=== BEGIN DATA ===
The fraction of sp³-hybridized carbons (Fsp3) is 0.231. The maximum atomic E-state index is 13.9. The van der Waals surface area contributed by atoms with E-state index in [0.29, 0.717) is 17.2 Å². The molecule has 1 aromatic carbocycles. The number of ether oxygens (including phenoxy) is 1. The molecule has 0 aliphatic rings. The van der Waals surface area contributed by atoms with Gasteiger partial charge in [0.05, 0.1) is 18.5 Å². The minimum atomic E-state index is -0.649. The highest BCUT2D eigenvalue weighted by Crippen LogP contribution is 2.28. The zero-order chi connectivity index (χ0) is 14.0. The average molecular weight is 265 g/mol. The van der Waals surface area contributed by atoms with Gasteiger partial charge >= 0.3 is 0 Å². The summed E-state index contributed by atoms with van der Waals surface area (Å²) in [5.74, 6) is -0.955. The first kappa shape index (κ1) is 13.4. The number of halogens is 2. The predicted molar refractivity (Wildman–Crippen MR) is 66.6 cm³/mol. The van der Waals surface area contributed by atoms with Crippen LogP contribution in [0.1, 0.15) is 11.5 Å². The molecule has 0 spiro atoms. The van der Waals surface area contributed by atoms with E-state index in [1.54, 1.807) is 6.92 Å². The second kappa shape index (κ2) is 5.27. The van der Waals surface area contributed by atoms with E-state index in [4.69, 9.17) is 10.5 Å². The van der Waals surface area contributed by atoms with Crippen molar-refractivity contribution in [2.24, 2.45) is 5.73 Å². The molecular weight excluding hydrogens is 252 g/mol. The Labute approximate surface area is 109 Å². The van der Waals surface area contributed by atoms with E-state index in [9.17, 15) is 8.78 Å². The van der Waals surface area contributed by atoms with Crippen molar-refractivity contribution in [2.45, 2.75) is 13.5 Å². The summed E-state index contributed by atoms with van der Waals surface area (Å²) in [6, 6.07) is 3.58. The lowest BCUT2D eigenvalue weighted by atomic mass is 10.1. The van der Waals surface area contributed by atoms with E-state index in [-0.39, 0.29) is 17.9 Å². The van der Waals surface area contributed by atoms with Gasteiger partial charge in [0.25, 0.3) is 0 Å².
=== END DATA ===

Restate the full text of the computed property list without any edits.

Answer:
The fraction of sp³-hybridized carbons (Fsp3) is 0.231. The maximum atomic E-state index is 13.9. The van der Waals surface area contributed by atoms with E-state index in [0.29, 0.717) is 17.2 Å². The molecule has 1 aromatic carbocycles. The number of ether oxygens (including phenoxy) is 1. The molecule has 0 aliphatic rings. The van der Waals surface area contributed by atoms with Gasteiger partial charge in [0.05, 0.1) is 18.5 Å². The minimum atomic E-state index is -0.649. The highest BCUT2D eigenvalue weighted by Crippen LogP contribution is 2.28. The zero-order chi connectivity index (χ0) is 14.0. The average molecular weight is 265 g/mol. The van der Waals surface area contributed by atoms with Gasteiger partial charge >= 0.3 is 0 Å². The summed E-state index contributed by atoms with van der Waals surface area (Å²) in [5.74, 6) is -0.955. The first kappa shape index (κ1) is 13.4. The number of halogens is 2. The predicted molar refractivity (Wildman–Crippen MR) is 66.6 cm³/mol. The van der Waals surface area contributed by atoms with Crippen LogP contribution in [0.1, 0.15) is 11.5 Å². The molecule has 0 spiro atoms. The van der Waals surface area contributed by atoms with E-state index in [1.54, 1.807) is 6.92 Å². The second kappa shape index (κ2) is 5.27. The van der Waals surface area contributed by atoms with E-state index in [4.69, 9.17) is 10.5 Å². The van der Waals surface area contributed by atoms with Crippen molar-refractivity contribution in [2.24, 2.45) is 5.73 Å². The molecular weight excluding hydrogens is 252 g/mol. The Labute approximate surface area is 109 Å². The van der Waals surface area contributed by atoms with E-state index in [9.17, 15) is 8.78 Å². The van der Waals surface area contributed by atoms with Crippen molar-refractivity contribution in [2.45, 2.75) is 13.5 Å². The summed E-state index contributed by atoms with van der Waals surface area (Å²) in [6, 6.07) is 3.58. The lowest BCUT2D eigenvalue weighted by atomic mass is 10.1. The van der Waals surface area contributed by atoms with E-state index in [-0.39, 0.29) is 17.9 Å². The van der Waals surface area contributed by atoms with Gasteiger partial charge in [0.25, 0.3) is 0 Å².